Synopses & Reviews
"What the hell do you want?" snarled Frogman at Raff Cody, as the boy stepped innocently onto the reputed murderer's property. Fifteen years old, Raff, along with his older cousin, Junior, had only wanted to catch a glimpse of Frogman's 1000-pound alligator.
Thus, begins the saga of Anthill, which follows the thrilling adventures of a modern-day Huck Finn, whose improbable love of the strange, beautiful, and elegant world of ants ends up transforming his own life and the citizens of Nokobee County. Battling both snakes bites and cynical relatives who just don't understand his consuming fascination with the outdoors, Raff explores the pristine beauty of the Nokobee wildland. And in doing so, he witnesses the remarkable creation and destruction of four separate ant colonies (The Anthill Chronicles), whose histories are epics that unfold on picnic grounds, becoming a young naturalist in the process.
An extraordinary undergraduate at Florida State University, Raff, despite his scientific promise, opts for Harvard Law School, believing that the environmental fight must be waged in the courtroom as well as the lab. Returning home a legal gladiator, Raff grows increasingly alarmed by rapacious condo developers who are eager to pave and subdivide the wildlands surrounding the Chicobee River. But one last battle awaits him in his epic struggle.
In a shattering ending that no reader will forget, Raff suddenly encounters the angry and corrupt ghosts of an old South he thought had all but disappeared, and learns that war is a genetic imperative, not only for ants but for men as well. Part thriller, part parable, Anthill will not only transfix readers with its stunning twists and startling revelations, but will provide readers with new insights into the meaning of survival in our rapidly changing world.
"Wilson's foray into fiction allows him to write more expressively, psychologically, even spiritually about the great web of life, humankind included, and the irrefutable rules for ecological survival. Fiction grants him the freedom to imagine an inspiring hero who finds a way forward through the labyrinth of environmental conundrums. Drawing on the great classics of Southern literature, Wilson hopes to emulate what Harper Lee did for civil rights in To Kill a Mockingbird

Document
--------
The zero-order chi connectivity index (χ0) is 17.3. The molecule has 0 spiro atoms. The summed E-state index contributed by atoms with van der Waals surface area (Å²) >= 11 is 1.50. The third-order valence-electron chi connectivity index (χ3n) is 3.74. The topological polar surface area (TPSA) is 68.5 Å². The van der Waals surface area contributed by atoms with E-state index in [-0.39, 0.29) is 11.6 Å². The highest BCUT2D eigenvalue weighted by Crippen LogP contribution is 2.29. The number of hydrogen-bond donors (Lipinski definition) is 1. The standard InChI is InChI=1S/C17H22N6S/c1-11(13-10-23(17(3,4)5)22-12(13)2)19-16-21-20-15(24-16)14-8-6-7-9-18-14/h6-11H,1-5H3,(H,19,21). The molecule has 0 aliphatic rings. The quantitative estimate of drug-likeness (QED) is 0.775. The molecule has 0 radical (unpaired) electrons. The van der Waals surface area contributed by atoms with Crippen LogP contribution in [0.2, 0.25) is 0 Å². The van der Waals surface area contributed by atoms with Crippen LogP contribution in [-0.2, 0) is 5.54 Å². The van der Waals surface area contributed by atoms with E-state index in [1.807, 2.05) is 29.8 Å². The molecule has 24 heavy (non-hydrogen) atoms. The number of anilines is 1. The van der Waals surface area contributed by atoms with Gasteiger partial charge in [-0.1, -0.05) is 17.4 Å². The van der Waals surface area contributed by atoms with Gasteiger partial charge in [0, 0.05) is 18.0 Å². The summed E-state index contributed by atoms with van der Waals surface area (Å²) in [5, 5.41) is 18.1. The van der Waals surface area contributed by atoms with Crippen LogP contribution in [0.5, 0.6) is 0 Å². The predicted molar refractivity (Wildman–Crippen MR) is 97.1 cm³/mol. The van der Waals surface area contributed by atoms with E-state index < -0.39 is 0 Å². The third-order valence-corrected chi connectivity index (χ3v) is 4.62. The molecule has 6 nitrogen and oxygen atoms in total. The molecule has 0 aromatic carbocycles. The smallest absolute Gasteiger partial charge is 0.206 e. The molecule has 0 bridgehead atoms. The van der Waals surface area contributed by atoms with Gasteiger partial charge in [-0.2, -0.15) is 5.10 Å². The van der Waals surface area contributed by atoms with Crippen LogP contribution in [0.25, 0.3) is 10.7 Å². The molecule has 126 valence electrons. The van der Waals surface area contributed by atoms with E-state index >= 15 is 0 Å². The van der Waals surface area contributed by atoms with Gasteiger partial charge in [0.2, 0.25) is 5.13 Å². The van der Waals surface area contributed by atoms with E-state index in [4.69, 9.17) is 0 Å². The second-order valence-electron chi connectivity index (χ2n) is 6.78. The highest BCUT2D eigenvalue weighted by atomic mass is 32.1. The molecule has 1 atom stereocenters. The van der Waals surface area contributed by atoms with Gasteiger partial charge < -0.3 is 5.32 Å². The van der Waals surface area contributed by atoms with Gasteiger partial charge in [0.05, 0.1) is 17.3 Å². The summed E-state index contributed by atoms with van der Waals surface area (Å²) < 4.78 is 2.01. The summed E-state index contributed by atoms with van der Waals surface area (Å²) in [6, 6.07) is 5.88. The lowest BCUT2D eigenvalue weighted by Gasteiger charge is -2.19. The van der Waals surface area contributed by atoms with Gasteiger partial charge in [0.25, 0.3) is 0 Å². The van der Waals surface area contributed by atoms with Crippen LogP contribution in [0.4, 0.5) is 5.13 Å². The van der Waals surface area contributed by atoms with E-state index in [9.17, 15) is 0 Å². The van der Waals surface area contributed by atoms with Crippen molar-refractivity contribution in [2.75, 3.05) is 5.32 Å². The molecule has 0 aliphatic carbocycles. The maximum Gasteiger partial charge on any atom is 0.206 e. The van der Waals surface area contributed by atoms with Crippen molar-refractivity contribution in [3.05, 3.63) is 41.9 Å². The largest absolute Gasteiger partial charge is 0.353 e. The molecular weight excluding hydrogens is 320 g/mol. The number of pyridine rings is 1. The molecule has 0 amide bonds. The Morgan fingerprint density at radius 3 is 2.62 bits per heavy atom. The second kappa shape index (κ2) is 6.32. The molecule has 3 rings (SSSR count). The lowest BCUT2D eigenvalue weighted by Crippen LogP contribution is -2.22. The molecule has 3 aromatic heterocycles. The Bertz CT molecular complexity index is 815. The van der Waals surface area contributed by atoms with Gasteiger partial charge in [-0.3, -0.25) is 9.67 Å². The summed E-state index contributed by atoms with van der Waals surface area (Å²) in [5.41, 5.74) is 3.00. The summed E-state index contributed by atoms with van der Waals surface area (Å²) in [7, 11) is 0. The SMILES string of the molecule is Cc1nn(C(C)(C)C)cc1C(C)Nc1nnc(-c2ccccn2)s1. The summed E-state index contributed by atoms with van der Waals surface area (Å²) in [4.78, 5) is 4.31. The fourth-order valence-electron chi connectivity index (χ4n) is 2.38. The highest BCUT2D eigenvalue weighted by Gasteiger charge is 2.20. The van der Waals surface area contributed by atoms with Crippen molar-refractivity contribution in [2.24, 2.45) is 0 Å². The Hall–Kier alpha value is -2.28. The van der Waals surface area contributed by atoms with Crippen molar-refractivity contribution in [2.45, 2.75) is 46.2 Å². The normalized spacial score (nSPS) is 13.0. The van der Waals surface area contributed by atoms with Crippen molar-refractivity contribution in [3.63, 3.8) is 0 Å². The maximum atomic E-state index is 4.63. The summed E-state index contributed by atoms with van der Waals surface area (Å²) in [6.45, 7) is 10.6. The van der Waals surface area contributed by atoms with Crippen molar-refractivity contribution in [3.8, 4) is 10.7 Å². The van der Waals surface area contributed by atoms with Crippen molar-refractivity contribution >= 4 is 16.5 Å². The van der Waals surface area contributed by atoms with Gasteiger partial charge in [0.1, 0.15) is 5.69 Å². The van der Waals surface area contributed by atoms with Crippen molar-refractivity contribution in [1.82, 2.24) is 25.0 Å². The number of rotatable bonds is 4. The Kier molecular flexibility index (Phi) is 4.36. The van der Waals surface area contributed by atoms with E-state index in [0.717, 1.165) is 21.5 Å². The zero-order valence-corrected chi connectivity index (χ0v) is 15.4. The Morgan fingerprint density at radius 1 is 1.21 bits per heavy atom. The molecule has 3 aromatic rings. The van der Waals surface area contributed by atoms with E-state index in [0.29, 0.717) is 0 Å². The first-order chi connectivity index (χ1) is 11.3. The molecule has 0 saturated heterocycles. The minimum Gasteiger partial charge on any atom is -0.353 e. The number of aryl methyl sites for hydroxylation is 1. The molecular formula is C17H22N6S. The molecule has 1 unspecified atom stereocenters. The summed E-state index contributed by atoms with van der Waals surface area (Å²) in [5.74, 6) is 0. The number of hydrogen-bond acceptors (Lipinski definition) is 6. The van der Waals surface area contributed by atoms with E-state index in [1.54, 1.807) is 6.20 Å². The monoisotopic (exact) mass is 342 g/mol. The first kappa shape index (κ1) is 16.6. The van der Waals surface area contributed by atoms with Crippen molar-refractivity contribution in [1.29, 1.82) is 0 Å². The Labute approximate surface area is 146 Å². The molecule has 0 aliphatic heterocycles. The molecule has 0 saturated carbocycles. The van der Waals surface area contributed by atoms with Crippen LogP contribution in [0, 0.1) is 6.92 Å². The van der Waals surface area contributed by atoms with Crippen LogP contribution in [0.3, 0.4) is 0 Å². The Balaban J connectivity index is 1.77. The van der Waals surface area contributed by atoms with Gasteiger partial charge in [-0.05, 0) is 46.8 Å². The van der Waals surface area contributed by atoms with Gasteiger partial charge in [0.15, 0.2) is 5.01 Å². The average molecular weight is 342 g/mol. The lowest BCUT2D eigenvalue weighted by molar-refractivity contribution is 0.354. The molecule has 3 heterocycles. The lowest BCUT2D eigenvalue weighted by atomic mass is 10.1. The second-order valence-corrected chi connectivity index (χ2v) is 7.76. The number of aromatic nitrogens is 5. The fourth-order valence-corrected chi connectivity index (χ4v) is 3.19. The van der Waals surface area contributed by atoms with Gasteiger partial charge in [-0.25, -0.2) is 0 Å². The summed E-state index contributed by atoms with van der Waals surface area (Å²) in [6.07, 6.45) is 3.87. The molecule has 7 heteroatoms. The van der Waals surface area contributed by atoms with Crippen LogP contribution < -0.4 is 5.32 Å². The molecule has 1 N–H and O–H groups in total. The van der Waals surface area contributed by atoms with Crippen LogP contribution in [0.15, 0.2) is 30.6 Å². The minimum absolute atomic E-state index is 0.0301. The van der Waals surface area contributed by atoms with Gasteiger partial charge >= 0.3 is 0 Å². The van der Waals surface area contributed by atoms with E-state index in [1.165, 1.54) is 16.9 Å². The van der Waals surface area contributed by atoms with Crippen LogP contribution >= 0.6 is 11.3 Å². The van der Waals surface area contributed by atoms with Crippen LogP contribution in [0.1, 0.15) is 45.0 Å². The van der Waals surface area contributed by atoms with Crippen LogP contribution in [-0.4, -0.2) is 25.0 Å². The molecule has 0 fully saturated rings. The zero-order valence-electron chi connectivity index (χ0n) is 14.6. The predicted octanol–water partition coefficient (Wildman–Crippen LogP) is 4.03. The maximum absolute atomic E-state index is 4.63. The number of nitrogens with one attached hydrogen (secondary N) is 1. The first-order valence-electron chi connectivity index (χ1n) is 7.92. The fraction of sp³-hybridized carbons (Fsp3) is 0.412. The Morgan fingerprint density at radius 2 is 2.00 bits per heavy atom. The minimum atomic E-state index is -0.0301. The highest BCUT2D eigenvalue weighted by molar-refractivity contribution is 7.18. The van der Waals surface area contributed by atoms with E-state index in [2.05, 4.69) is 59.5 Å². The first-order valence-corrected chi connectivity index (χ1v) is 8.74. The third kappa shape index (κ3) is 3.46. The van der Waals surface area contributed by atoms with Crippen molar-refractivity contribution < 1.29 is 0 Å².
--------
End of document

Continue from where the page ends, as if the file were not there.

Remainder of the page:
by dramatizing the urgent need for justice on the environmental front." Donna Seaman, Special to the Chicago Tribune
(Read the entire Chicago Tribune review
Astonishing, inspirational, even magical: a naturalist"s novel about an Alabama boy who heroically tries to save a sacred forest.
"Thick with the spell of nature, is a powerful tale of ant empires and a boy determined to save them."--Diane Ackerman, author of "Wilson speaks with a humane eloquence which calls to us all."--Oliver Sacks "His style is gracious and lucid, the example of his life greatly inspiring."--Barry Lopez "Wilson is a writer of enthralling importance for our place in time."--Edward Hoagland, "There's a new Darwin. His name is Edward O. Wilson."--Tom Wolfe
Winner of the 2010 Heartland Prize for fiction: Inspirational and magical, the story of boy who grows up determined to save the world from its most savage ecological predator: Man himself.
About the Author
Regarded as one of the world's preeminent biologists and naturalists, Edward O. Wilson grew up in south Alabama and the Florida Panhandle, where he spent his boyhood exploring the region's forests and swamps, collecting snakes, butterflies, and ants--the latter to become his lifelong specialty. The author of more than twenty books, including the Pulitzer Prize-winning The Ants and The Naturalist, as well as his first novel Anthill, Wilson, a professor at Harvard, makes his home in Lexington, Massachusetts.